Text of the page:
Skip to main content

What is an Insurance Declaration Page?

Anyone who purchases insurance coverage should access the essential information about that coverage quickly and conveniently. The declaration page, sometimes referred to as the ‘dec page,’ is that part of your policy that summarizes your coverage and provides other valuable details about the insurance.

While auto and homeowners insurance offer the most common declaration page examples, there are also flood insurance, earthquake insurance, and renters insurance declaration pages. On most policies, the dec page is the first page, making it easy to find an overview of the policy.

You will receive a new or updated declaration page when you initially purchase the insurance and renew it. It will provide the following information:

  • The primary coverages you have
  • The limits of coverage for each section of the policy
  • Premiums charged for the coverages you have chosen
  • The individuals or property covered under the policy

Keep in mind that the declaration page is only a summary of your coverage, and you will find the details within the policy.

The typical declaration page contains vital information

The declaration page is an integral part of the insurance policy and is typically comprised of the following:

  • Policy number
  • Policy type (homeowners, auto, renters, etc.)
  • Policy period (beginning and ending dates)
  • Insurance company name
  • Insurance agency name
  • Insured’s name and mailing address
  • Additional interests: Persons or organizations whose interests are also covered (banks or credit unions holding mortgages, business or car loans, etc.)
  • Physical address and description of the covered property
  • Numbers and edition dates of all attached forms and endorsements
  • Dollar amounts of policy limits
  • Dollar amounts of deductibles
  • Total policy premium and summary
  • Endorsements, if applicable (amendments or additions to the policy that alter coverage)

Review your policy’s declaration page carefully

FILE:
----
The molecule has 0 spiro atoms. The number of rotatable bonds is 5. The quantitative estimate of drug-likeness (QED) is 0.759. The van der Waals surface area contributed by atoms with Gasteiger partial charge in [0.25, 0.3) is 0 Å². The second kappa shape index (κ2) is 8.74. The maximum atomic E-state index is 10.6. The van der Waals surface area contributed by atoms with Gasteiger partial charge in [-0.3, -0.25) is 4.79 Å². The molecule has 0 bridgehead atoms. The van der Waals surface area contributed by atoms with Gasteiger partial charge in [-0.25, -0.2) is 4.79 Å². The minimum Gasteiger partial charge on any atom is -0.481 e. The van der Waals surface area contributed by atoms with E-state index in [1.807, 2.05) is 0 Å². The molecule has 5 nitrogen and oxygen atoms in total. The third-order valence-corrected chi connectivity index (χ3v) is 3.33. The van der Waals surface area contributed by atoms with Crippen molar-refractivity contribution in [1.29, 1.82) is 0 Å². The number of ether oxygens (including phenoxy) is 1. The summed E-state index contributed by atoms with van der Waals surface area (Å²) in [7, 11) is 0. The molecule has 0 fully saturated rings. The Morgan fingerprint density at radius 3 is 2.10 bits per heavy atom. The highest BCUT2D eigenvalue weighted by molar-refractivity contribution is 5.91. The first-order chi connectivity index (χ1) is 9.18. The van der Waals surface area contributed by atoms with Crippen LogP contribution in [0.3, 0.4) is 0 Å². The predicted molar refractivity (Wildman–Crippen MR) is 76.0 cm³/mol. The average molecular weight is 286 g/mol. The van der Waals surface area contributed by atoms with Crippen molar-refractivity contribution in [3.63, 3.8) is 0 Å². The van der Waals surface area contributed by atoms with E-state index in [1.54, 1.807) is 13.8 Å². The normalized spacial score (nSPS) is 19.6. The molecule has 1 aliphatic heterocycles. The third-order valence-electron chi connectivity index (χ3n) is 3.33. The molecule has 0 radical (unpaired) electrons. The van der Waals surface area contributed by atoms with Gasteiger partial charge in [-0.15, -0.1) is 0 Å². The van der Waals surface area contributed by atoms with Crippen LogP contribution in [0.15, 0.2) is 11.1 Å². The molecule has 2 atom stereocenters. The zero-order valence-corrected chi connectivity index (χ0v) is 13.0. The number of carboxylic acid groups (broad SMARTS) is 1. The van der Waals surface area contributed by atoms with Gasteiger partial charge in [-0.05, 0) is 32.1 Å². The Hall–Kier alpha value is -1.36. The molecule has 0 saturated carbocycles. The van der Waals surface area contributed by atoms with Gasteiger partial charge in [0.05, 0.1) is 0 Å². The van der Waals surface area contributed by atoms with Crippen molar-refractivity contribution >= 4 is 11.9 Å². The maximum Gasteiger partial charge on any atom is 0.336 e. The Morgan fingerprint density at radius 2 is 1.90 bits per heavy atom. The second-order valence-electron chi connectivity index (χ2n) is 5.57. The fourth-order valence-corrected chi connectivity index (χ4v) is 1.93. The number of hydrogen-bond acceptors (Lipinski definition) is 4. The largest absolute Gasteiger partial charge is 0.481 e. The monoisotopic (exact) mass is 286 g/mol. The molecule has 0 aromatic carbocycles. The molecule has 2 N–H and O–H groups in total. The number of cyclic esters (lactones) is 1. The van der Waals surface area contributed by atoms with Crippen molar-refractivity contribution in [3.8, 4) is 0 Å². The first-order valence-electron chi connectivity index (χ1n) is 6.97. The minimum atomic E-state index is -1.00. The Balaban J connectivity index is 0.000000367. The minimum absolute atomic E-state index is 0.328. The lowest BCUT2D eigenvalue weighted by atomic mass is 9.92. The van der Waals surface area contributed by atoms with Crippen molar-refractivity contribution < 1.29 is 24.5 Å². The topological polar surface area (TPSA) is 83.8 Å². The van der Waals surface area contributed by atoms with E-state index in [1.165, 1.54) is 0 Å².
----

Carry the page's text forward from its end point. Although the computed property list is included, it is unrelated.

Be sure to check the declaration page for errors that may affect your coverage if you make a claim. Some frequent mistakes on insurance declaration pages include:

  • A misspelled name or incorrect address
  • Incorrect type of coverage (for example, a “named perils” policy instead of “open perils”)
  • Incorrect deductibles
  • Incorrect coverage amounts
  • Missing endorsements or riders
  • Missing discounts or incorrect pricing

What does a homeowners declaration page look like?

Here is an example of the coverage portion of a homeowners declaration page. Each insurance provider will have its own unique format:

Coverages Limit of Liability Premium
Section I–$1,000 Deductible    
Coverage A Dwelling $350,000 $1,150.00
Coverage B: Other Structures $35,000 Included
Coverage C: Personal Property $240,000 Included
Coverage D: Loss of Use $75,000 Included
Section II    
Coverage E: Personal Liability $500,000 $20.00
Coverage F: Medical Payments $5,000 Included
Total Premium before Adjustments   $1,150.00
Credits and Adjustments   -$150.00
Total Policy Premium   $1,000.00

 

Additional Interests

As mentioned earlier, a section referred to as “Additional Interests” lists those entities–designated as mortgagee, lienholder, loss payee, or additional insured, etc. —having a financial interest in your insurance policy. For example, anyone with a mortgage will see “Mortgagee” along with the name and address of your mortgage company. Similarly, with auto insurance, the bank or credit union that loaned the money for the vehicle will be listed as “Lienholder.”

Policy endorsements

For an additional premium, you can purchase other coverages. These endorsements extend or limit the coverage of your policy. Some examples include earthquake coverage, sewer or water backup, jewelry, or other valuables.

Discounts subtracted from the premium

Discounts may be applied if you buy homeowners and car insurance from the same company. Homeowners insurance sometimes allows discounts for protective devices such as fire and burglar alarms, smoke detectors, dead-bolt locks, and fire extinguishers. Some companies also offer discounts, sometimes called longevity discounts, for paying the premium in one lump sum rather than installments.

Do you have more questions about your insurance declaration page?

We can answer them. For over 60 years, the White Cloud Insurance has been delivering competitive insurance options to individuals and families across the country. Your questions will be answered by one of our insurance professionals. Use the convenient contact form, call us at 305-556-1488, or send us a message at hello@accelinsurance.com.  You are always the priority at NSI Insurance Group